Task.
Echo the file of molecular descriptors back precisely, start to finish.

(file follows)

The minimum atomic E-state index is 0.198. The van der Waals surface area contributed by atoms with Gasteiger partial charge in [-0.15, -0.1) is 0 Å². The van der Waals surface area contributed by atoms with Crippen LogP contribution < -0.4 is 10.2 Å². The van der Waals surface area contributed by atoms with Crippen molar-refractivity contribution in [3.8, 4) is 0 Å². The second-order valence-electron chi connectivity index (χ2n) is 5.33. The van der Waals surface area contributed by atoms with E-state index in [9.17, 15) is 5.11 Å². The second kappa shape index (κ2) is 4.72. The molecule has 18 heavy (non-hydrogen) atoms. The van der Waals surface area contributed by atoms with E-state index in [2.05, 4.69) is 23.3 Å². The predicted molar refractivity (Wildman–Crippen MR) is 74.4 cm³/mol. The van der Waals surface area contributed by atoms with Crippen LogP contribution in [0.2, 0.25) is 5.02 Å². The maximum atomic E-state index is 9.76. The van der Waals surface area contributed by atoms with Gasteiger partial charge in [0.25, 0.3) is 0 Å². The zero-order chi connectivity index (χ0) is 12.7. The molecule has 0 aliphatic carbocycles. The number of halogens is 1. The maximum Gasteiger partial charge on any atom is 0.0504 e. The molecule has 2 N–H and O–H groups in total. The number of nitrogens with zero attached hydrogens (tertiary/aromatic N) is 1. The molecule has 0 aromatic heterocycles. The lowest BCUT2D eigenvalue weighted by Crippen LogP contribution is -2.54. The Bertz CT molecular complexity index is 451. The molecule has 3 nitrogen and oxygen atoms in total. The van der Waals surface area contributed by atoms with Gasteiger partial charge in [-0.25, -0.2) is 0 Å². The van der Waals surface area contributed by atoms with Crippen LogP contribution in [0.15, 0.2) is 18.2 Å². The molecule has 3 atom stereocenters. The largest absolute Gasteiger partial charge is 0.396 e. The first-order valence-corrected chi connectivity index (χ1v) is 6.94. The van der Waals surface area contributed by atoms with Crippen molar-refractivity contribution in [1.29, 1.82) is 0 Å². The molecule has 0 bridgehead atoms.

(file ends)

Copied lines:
The minimum atomic E-state index is 0.198. The van der Waals surface area contributed by atoms with Gasteiger partial charge in [-0.15, -0.1) is 0 Å². The van der Waals surface area contributed by atoms with Crippen LogP contribution < -0.4 is 10.2 Å². The van der Waals surface area contributed by atoms with Crippen molar-refractivity contribution in [3.8, 4) is 0 Å². The second-order valence-electron chi connectivity index (χ2n) is 5.33. The van der Waals surface area contributed by atoms with E-state index in [9.17, 15) is 5.11 Å². The second kappa shape index (κ2) is 4.72. The molecule has 18 heavy (non-hydrogen) atoms. The van der Waals surface area contributed by atoms with E-state index in [2.05, 4.69) is 23.3 Å². The predicted molar refractivity (Wildman–Crippen MR) is 74.4 cm³/mol. The van der Waals surface area contributed by atoms with Crippen LogP contribution in [0.2, 0.25) is 5.02 Å². The maximum atomic E-state index is 9.76. The van der Waals surface area contributed by atoms with Gasteiger partial charge in [0.25, 0.3) is 0 Å². The zero-order chi connectivity index (χ0) is 12.7. The molecule has 0 aliphatic carbocycles. The number of halogens is 1. The maximum Gasteiger partial charge on any atom is 0.0504 e. The molecule has 2 N–H and O–H groups in total. The number of nitrogens with zero attached hydrogens (tertiary/aromatic N) is 1. The molecule has 0 aromatic heterocycles. The lowest BCUT2D eigenvalue weighted by Crippen LogP contribution is -2.54. The Bertz CT molecular complexity index is 451. The molecule has 3 nitrogen and oxygen atoms in total. The van der Waals surface area contributed by atoms with Gasteiger partial charge in [-0.25, -0.2) is 0 Å². The van der Waals surface area contributed by atoms with Crippen LogP contribution in [0.15, 0.2) is 18.2 Å². The molecule has 3 atom stereocenters. The largest absolute Gasteiger partial charge is 0.396 e. The first-order valence-corrected chi connectivity index (χ1v) is 6.94. The van der Waals surface area contributed by atoms with Crippen molar-refractivity contribution in [1.29, 1.82) is 0 Å². The molecule has 0 bridgehead atoms.